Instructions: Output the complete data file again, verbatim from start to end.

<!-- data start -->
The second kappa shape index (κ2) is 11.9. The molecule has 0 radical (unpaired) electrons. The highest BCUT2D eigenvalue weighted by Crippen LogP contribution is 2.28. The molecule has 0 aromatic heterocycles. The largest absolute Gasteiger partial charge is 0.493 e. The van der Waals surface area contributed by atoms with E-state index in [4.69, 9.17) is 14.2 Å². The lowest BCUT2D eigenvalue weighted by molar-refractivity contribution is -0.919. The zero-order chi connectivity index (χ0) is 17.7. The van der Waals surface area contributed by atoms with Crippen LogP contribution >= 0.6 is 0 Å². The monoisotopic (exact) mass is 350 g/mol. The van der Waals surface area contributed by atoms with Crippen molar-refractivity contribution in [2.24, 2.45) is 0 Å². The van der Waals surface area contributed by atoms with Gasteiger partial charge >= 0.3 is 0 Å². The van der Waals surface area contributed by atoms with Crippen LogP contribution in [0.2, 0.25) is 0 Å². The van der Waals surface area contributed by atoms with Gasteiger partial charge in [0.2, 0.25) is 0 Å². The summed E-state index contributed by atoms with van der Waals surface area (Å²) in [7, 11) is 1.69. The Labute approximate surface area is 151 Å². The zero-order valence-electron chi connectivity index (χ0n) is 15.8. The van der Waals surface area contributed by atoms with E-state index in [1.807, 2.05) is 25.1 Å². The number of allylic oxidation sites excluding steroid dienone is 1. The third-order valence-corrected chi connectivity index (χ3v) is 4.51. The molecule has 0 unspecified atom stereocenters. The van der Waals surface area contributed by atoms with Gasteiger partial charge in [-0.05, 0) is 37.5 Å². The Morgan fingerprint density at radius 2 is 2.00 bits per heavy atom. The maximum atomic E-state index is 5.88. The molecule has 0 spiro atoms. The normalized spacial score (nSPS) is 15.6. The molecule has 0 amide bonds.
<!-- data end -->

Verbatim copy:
The second kappa shape index (κ2) is 11.9. The molecule has 0 radical (unpaired) electrons. The highest BCUT2D eigenvalue weighted by Crippen LogP contribution is 2.28. The molecule has 0 aromatic heterocycles. The largest absolute Gasteiger partial charge is 0.493 e. The van der Waals surface area contributed by atoms with E-state index in [4.69, 9.17) is 14.2 Å². The lowest BCUT2D eigenvalue weighted by molar-refractivity contribution is -0.919. The zero-order chi connectivity index (χ0) is 17.7. The van der Waals surface area contributed by atoms with Crippen LogP contribution >= 0.6 is 0 Å². The monoisotopic (exact) mass is 350 g/mol. The van der Waals surface area contributed by atoms with Crippen molar-refractivity contribution in [2.24, 2.45) is 0 Å². The van der Waals surface area contributed by atoms with Gasteiger partial charge >= 0.3 is 0 Å². The van der Waals surface area contributed by atoms with Crippen LogP contribution in [0.2, 0.25) is 0 Å². The van der Waals surface area contributed by atoms with Gasteiger partial charge in [0.2, 0.25) is 0 Å². The summed E-state index contributed by atoms with van der Waals surface area (Å²) in [7, 11) is 1.69. The Labute approximate surface area is 151 Å². The zero-order valence-electron chi connectivity index (χ0n) is 15.8. The van der Waals surface area contributed by atoms with E-state index in [1.807, 2.05) is 25.1 Å². The number of allylic oxidation sites excluding steroid dienone is 1. The third-order valence-corrected chi connectivity index (χ3v) is 4.51. The molecule has 0 unspecified atom stereocenters. The van der Waals surface area contributed by atoms with Gasteiger partial charge in [-0.05, 0) is 37.5 Å². The Morgan fingerprint density at radius 2 is 2.00 bits per heavy atom. The maximum atomic E-state index is 5.88. The molecule has 0 spiro atoms. The normalized spacial score (nSPS) is 15.6. The molecule has 0 amide bonds.